Mt. Evans massif, Black Wall ice climbs

Colorado, Rocky Mountains
Author: Benjamin Collett . Climb Year: 2013. Publication Year: 2014.

Most people who climb on the Black Wall in summer can’t help but notice the seeps that prevent good rock climbing between the route Roofer Madness and the standard rappel route. The problem with climbing these seeps when they are frozen is that the road up Mt. Evans, which provides quick access to the Black Wall, is closed from October into late May.

One option, exercised by the late, great Mike Bearzi in 1988, was to make the long hike in from the Chicago Lakes. Unfortunately, the details of his explorations were not recorded. Another option is to try dashing in immediately after the road opens around Memorial Day. This approach was used by Chris Sheridan and Dave Wolf in June 2013 to climb the main, obvious gully feature, but it is not conducive to climbing the smears that form on either side of the gully, most likely in the fall. In October 2013, I had the good fortune of being contacted by Taylor Brown, who had figured out that one could approach the top of the Black Wall from the Bierstadt Lake trailhead at the top of Guanella Pass. It took about two hours—much quicker than the Chicago Lakes approach.

After doing the committing rappels into the Black Wall, we climbed a line of iced-up grooves leading to an obvious smear on the right wall of the gully. We called this line Black and White (III WI4/5 M5/6). While on this route, we noticed two really enticing features on the left wall. The first was a series of thin smears heading up the steep wall immediately left of where the rappel line ends; the second, a series of hanging daggers and a steep crack on the left wall of the gully, starting about 200’ above the bottom of the rappel line.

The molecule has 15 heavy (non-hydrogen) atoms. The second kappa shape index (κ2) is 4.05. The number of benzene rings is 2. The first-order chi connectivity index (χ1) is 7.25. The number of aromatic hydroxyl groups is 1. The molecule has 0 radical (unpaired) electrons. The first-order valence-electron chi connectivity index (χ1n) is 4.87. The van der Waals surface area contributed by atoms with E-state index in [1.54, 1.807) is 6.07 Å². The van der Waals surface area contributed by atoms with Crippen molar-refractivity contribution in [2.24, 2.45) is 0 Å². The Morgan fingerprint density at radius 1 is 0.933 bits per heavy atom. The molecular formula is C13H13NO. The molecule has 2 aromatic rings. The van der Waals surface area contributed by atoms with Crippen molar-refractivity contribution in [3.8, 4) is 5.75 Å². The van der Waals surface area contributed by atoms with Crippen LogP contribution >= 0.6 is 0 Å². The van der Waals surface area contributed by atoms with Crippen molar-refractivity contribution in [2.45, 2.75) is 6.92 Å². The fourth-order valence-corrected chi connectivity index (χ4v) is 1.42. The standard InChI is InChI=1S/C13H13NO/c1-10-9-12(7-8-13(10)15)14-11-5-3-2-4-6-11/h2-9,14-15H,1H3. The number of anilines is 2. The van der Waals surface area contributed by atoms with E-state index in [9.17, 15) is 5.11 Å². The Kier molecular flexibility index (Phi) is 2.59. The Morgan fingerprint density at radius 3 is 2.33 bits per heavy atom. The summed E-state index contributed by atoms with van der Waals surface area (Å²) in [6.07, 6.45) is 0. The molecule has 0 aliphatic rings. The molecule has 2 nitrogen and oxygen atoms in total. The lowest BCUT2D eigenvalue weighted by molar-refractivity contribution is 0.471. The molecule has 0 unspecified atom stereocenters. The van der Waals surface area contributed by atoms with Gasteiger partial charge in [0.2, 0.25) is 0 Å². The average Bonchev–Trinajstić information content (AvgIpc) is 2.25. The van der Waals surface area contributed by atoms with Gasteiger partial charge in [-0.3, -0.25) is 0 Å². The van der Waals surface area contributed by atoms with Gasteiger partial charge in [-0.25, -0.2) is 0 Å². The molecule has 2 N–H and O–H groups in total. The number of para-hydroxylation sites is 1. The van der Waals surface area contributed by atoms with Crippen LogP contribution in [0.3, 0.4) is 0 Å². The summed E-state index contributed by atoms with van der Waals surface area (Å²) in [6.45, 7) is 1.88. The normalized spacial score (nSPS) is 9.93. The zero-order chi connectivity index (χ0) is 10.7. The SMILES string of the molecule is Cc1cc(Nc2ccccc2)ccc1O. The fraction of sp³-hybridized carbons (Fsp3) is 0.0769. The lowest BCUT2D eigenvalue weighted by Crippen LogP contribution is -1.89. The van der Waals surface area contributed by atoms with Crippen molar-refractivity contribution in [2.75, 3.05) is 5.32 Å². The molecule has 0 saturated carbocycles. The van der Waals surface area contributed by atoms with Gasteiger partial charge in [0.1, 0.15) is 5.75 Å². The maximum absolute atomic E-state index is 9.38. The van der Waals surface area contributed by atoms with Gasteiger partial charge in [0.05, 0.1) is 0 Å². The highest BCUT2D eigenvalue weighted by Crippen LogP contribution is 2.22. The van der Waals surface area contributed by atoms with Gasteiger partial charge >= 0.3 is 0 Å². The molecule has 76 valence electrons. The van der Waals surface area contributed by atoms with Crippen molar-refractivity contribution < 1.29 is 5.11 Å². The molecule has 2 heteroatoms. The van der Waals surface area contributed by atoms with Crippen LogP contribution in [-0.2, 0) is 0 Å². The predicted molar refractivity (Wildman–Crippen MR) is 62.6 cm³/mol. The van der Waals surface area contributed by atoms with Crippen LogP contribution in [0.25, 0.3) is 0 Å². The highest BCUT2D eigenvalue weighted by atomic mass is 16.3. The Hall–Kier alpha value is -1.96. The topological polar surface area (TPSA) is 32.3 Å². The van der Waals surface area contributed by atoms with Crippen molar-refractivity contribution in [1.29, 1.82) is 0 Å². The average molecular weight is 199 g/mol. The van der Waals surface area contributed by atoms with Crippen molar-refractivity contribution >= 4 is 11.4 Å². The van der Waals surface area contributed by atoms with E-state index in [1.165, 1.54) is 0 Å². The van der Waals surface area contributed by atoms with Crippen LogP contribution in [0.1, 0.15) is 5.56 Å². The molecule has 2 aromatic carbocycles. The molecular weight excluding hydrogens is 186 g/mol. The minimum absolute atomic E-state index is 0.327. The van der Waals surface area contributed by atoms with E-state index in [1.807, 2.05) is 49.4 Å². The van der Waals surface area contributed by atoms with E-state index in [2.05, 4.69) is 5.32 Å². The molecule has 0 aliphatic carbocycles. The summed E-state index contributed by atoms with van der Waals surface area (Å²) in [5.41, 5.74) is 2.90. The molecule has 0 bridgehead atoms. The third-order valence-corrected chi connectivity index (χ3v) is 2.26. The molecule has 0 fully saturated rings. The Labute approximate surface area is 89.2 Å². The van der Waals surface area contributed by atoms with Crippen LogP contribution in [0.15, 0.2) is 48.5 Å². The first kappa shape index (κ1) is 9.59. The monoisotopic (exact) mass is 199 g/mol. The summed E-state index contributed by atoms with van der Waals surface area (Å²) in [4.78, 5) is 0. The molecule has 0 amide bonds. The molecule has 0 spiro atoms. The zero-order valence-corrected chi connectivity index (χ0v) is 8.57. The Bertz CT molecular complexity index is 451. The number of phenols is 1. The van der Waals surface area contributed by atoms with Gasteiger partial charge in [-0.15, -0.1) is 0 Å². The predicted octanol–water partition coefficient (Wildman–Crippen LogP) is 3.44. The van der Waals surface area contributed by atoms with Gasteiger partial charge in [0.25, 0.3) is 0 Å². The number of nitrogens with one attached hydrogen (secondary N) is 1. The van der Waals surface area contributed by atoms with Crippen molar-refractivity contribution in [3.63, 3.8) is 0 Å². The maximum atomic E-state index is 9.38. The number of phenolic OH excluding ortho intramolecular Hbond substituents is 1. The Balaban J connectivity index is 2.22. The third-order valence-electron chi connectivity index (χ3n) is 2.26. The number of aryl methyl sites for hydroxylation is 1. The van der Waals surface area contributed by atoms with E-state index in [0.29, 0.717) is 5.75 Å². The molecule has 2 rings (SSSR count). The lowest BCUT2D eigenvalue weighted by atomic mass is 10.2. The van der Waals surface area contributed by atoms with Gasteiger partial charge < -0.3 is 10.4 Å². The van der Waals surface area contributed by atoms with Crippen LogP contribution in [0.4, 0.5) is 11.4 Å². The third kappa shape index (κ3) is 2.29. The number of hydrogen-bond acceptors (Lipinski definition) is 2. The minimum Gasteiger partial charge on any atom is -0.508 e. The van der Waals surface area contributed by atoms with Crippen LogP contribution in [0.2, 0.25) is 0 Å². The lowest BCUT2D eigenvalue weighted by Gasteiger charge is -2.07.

Scott Bennett and Doug Shepherd climbed the first of these two routes, calling it Monochrome (III WI4 M5). I told Will Mayo about the second line and suggested he give it a go. Somehow, I’m the one who found myself hiking in with him. A short, easy pitch gained the feature. Belaying the next lead, I stood witness to an impressive display of strength and tenacity as Will onsighted the crux second pitch (WI6+ M9). Thankfully, the third pitch was a good bit easier at WI5+. We called the route Silhouette (3 pitches, WI6+ M9) and climbed the route entirely on gear.

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